A congressman once observed that "Congress is a collection of committees that come together in a chamber periodically to approve one another's actions." That statement correctly identifies the standing and permanent committees that are the nerve centers of the U.S. Congress. In a recent two-year session of Congress, for example, members proposed a total of 11,602 bills in the House and 4,080 in the Senate. For each of these bills, the committees responsible had to study, weigh arguments for and against, hear witnesses and debate changes, before the bills ever reached the House or Senate floors. Out of almost 15,000 measures introduced, only 664 -- fewer than six percent -- were enacted into law.
The Constitution does not specifically call for congressional committees. As the nation grew, however, so did the need for investigating pending legislation more thoroughly. The committee system began in 1789, when House members found themselves bogged down in endless discussions of proposed new laws. The first committees dealt with Revolutionary War claims, post roads and territories, and trade with other countries. Throughout the years, committees have formed and disbanded in response to political, social and economic changes. For example, there is no longer any need for a Revolutionary War claims committee, but both houses of Congress have a Veterans' Affairs committee.
Today, there are 22 standing committees in the House and 16 in the Senate, plus four joint permanent committees with members from both houses: Library of Congress, printing, taxation and economics. In addition, each house can name special, or select, committees to study specific problems. Because of an increase in workload, the standing committees have also spawned some 300 subcommittees. Almost 25,000 persons help with research, information-gathering and analyses of problems and programs in Congress. Recently, during one week of hearings, committee and subcommittee members discussed topics ranging from financing of television broadcasting to the safety of nuclear plants to international commodity agreements.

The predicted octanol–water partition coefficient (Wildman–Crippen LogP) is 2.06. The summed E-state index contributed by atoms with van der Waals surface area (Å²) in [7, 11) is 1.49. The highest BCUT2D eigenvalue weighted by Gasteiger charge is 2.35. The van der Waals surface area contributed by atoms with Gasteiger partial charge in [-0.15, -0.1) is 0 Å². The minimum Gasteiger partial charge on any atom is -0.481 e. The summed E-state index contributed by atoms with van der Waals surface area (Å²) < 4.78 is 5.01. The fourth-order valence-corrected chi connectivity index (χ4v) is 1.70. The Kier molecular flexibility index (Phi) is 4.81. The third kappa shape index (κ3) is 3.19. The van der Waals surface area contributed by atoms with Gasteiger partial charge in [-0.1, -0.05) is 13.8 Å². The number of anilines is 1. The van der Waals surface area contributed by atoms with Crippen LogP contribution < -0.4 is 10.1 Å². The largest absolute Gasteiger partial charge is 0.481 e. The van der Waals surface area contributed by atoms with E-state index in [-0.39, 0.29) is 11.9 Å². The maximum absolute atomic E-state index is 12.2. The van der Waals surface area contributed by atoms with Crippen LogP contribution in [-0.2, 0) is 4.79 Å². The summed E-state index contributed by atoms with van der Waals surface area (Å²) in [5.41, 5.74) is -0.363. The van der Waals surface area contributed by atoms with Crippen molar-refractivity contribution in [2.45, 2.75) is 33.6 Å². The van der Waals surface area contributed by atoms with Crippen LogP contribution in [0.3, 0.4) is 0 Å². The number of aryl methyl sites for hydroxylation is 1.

And what do all these "little legislatures" actually do? After all the facts are gathered, the committee decides whether to report a new bill favorably or with a recommendation that it be passed with amendments. Sometimes, the bill will be set aside, or tabled, which effectively ends its consideration. When bills are reported out of committee and passed by the full House or Senate, however, another committee goes into action, ironing out any differences between the House and Senate versions of the same bill. This "conference committee," consisting of members of both houses, completes a bill to all members' satisfaction, then sends it to the House and Senate floors for final discussion and a vote. If passed, the bill goes to the president for his signature.
Congressional committees are vital because they do the nuts-and-bolts job of weighing the proposals, hammering them into shape or killing them completely. They continue to play a large part in the preparation and consideration of laws that will help shape the United States in its third century.